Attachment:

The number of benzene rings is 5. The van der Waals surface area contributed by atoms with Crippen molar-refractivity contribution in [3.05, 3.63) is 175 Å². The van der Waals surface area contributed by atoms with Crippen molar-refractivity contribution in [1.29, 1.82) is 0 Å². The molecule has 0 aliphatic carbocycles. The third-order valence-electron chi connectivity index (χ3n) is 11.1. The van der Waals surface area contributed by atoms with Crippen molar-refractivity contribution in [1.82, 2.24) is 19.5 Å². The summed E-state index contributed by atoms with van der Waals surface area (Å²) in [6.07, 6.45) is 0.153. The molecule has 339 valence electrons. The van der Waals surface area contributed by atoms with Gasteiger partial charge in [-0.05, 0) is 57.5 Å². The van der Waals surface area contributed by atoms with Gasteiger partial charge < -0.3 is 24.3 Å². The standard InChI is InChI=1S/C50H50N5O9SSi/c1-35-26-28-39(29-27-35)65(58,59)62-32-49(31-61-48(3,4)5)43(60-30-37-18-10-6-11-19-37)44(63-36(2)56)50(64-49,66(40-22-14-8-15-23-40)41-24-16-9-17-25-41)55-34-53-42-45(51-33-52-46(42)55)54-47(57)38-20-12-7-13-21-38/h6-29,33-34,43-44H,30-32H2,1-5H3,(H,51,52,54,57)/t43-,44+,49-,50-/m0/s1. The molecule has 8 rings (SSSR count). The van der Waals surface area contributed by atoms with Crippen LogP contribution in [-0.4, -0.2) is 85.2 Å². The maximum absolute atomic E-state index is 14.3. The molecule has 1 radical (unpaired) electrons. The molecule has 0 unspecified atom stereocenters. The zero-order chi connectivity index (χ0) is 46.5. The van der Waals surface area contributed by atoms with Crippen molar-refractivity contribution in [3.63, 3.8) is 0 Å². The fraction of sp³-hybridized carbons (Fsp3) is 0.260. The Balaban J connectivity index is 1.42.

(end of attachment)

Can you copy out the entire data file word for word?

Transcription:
The number of benzene rings is 5. The van der Waals surface area contributed by atoms with Crippen molar-refractivity contribution in [3.05, 3.63) is 175 Å². The van der Waals surface area contributed by atoms with Crippen molar-refractivity contribution in [1.29, 1.82) is 0 Å². The molecule has 0 aliphatic carbocycles. The third-order valence-electron chi connectivity index (χ3n) is 11.1. The van der Waals surface area contributed by atoms with Crippen molar-refractivity contribution in [1.82, 2.24) is 19.5 Å². The summed E-state index contributed by atoms with van der Waals surface area (Å²) in [6.07, 6.45) is 0.153. The molecule has 339 valence electrons. The van der Waals surface area contributed by atoms with Gasteiger partial charge in [-0.05, 0) is 57.5 Å². The van der Waals surface area contributed by atoms with Gasteiger partial charge < -0.3 is 24.3 Å². The standard InChI is InChI=1S/C50H50N5O9SSi/c1-35-26-28-39(29-27-35)65(58,59)62-32-49(31-61-48(3,4)5)43(60-30-37-18-10-6-11-19-37)44(63-36(2)56)50(64-49,66(40-22-14-8-15-23-40)41-24-16-9-17-25-41)55-34-53-42-45(51-33-52-46(42)55)54-47(57)38-20-12-7-13-21-38/h6-29,33-34,43-44H,30-32H2,1-5H3,(H,51,52,54,57)/t43-,44+,49-,50-/m0/s1. The molecule has 8 rings (SSSR count). The van der Waals surface area contributed by atoms with Crippen LogP contribution in [-0.4, -0.2) is 85.2 Å². The maximum absolute atomic E-state index is 14.3. The molecule has 1 radical (unpaired) electrons. The molecule has 0 unspecified atom stereocenters. The zero-order chi connectivity index (χ0) is 46.5. The van der Waals surface area contributed by atoms with Crippen molar-refractivity contribution in [3.63, 3.8) is 0 Å². The fraction of sp³-hybridized carbons (Fsp3) is 0.260. The Balaban J connectivity index is 1.42.